Fury Road has been falsely described as "two hours of non-stop action" by fans and critics who desperately want genre freaks to see this thing in theatres. I appreciate the effort, but it's a misguided sentiment. Miller has directed one of the most uniquely rousing action films ever, true, but I don't want casual moviegoers to think of Transformers or Battleship when passing a Fury Road billboard. There's so much more going on in Miller's desolate landscape than meets the eye, so much that's left up for interpretation and discussion than any recent capes-and-catastrophe popcorn flick. There are, if I recall correctly, three major action scenes in Fury Road; a handful of tense skirmishes; and a whole lot of lean introspection that's just as chilling in its ideas as the sight of bodies flying through the air and then steamrolled under tank-sized tires.

The film has three stars: lead actors Hardy and Theron, and a team of editors, production designers, stunt artists, and wardrobe whom Miller led through this most improbable of victories. Let's start with the cast first. Hardy is great as Max, but mostly because he's barely in the movie. For at least the first half hour, the actor's face is obscured by either a raggedy beard or a metal muzzle (which, of course, recalls his role as Bane in The Dark Knight Rises). The ostensible headliner of what has been planned as a new trilogy, one would expect Hardy to go the route of, say, Chris Hemsworth's Thor: a character known for wearing an iconic helmet, who never wears the iconic freaking helmet. But Hardy sheds vanity and builds a real character here, one who has gone clinically insane and so spends most of the film in a darting-eyed, mumbling fugue state when not propelled by instinct to flee or fight.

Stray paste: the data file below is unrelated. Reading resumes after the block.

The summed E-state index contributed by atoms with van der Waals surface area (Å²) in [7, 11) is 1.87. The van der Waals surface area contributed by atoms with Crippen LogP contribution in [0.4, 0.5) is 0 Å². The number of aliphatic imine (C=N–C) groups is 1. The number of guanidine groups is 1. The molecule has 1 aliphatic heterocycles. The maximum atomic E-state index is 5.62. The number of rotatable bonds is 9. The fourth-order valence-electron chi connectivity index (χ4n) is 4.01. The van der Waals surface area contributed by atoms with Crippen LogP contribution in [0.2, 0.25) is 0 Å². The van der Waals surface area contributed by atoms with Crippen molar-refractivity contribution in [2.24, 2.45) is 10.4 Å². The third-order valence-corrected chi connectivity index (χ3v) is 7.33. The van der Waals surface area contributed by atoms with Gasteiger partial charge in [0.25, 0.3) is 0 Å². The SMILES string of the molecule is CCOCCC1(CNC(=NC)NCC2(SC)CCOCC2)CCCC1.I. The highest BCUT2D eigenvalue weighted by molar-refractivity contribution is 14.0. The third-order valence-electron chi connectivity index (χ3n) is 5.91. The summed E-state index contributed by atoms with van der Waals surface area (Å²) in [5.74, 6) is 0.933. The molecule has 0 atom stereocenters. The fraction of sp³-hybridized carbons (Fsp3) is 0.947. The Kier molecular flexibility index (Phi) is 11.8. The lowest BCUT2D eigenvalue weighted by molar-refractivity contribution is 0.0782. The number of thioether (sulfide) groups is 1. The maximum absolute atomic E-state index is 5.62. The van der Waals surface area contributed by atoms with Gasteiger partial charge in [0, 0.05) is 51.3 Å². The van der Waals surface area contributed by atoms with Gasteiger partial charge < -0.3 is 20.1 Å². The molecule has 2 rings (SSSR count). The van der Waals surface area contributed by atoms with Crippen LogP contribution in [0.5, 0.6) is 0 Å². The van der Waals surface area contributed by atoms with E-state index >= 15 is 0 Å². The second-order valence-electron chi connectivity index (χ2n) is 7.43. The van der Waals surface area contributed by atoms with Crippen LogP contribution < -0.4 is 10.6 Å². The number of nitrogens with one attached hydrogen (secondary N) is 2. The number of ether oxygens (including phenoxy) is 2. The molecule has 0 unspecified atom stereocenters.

This leaves plenty of room for Fury Road's true hero, Furiosa, to shine. Franchise devotees might find it blasphemous to learn that macho maniac Max has been superseded by an Oscar-winning, makeup-model darling aping Ellen Ripley. But these are the same imagination-starved cretins who're still waiting for Mel Gibson to reprise the title role. Let us never underestimate Theron's gifts as a performer;** let us instead marvel at the bold character she's created with the writers and director. Furiosa is the epitome of toughness, compassion, and perseverance--a woman unspeakably damaged by the world and yet single-mindedly focused on forging a new one. Ultimately, Max couldn't cut it. His relationship to society is strictly incidental, whereas Furiosa dreams of a land in which peace and justice might once again stand a chance. She doesn't need rescuing, nor does the screenplay require that she find an identity by sleeping with or sticking by the grizzled, world-saving hero.